Anaplasma (Ehrlichiosis) Average Cost

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What is Anaplasma (Ehrlichiosis)?

Equine granulocytic ehrlichiosis, is an infectious disease resulting from Anaplasma phagocytophilum bacteria that are transmitted by ticks from the Ixodes family (deer ticks). What had been known as ehrlichia has been renamed anaplasma; anaplasma in horses is not contagious and while it was first seen in northern California, it is now found in many other states as well as Europe, Africa and South America. Typically, the disease will occur in late fall to spring as a result of the state of the ticks where the horse resides. The disease, which can impact horses of all ages, is related to Lyme disease and rocky mountain spotted fever and has been seen more often over the last several years. Typically, the symptoms will show up suddenly and are most often seen in fall, winter and spring.

An infectious disease, anaplasma in horses, also known as equine granulocytic ehrlichiosis, is caused by the Anaplasma phagocytophilum bacteria being transmitted by ticks, leading to symptoms 10-20 days after the horse is infected.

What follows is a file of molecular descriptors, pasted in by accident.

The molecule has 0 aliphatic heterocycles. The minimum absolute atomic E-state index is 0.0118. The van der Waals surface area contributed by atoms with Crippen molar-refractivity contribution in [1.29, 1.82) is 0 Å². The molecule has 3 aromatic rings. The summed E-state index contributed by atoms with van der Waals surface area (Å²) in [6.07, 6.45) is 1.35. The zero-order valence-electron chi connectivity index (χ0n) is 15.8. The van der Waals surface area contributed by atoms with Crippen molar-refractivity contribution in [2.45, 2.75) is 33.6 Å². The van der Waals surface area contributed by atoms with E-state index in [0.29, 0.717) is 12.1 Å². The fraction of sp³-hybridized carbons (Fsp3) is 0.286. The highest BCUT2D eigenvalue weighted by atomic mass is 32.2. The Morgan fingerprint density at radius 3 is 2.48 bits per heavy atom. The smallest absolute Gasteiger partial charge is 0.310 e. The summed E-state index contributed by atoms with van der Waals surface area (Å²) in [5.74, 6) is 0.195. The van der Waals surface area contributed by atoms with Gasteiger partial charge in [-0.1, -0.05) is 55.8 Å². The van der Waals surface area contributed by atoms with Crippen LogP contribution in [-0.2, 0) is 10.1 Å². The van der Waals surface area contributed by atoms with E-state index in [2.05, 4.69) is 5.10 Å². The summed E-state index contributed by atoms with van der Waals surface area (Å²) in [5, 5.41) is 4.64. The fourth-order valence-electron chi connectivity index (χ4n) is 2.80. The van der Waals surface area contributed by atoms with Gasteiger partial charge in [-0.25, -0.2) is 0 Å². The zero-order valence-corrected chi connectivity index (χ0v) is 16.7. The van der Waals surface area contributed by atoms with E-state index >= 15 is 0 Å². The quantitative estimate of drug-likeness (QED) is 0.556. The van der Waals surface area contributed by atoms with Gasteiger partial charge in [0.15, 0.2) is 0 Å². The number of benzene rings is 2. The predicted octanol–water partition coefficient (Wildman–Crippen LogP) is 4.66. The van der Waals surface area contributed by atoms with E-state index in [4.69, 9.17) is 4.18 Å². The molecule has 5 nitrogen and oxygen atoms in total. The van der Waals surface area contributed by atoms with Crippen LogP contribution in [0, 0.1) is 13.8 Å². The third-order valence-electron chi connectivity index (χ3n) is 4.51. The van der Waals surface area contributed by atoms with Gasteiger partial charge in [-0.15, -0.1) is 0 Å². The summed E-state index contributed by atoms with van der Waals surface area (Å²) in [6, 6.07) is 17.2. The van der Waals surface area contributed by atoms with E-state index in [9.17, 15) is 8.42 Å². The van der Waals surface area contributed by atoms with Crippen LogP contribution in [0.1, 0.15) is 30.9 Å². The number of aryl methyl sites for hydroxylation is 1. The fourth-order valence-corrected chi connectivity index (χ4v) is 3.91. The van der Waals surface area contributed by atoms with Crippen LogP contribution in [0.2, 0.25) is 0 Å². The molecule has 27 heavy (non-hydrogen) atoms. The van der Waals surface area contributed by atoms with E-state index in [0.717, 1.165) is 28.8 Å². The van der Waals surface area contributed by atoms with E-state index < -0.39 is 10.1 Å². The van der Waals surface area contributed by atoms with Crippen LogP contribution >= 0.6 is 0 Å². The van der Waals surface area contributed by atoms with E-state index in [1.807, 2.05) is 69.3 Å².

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Symptoms of Anaplasma (Ehrlichiosis) in Horses

The symptoms that are experienced as a result of anaplasma in horses will vary based on your horse’s age as well as the length of the illness. Horses that are under the age of four will typically experience more mild symptoms:

  • Horses that are less than a year old may experience no clinical signs or just a fever as a result of the illness
  • Horses that are aged one to three years old may experience a fever, depression, mild swelling in the limbs and a lack of muscle coordination
  • Horses four years of age and older may not want to move, lose interest in eating, experience depression, have swelling in their limbs, and show petechiation as well as jaundice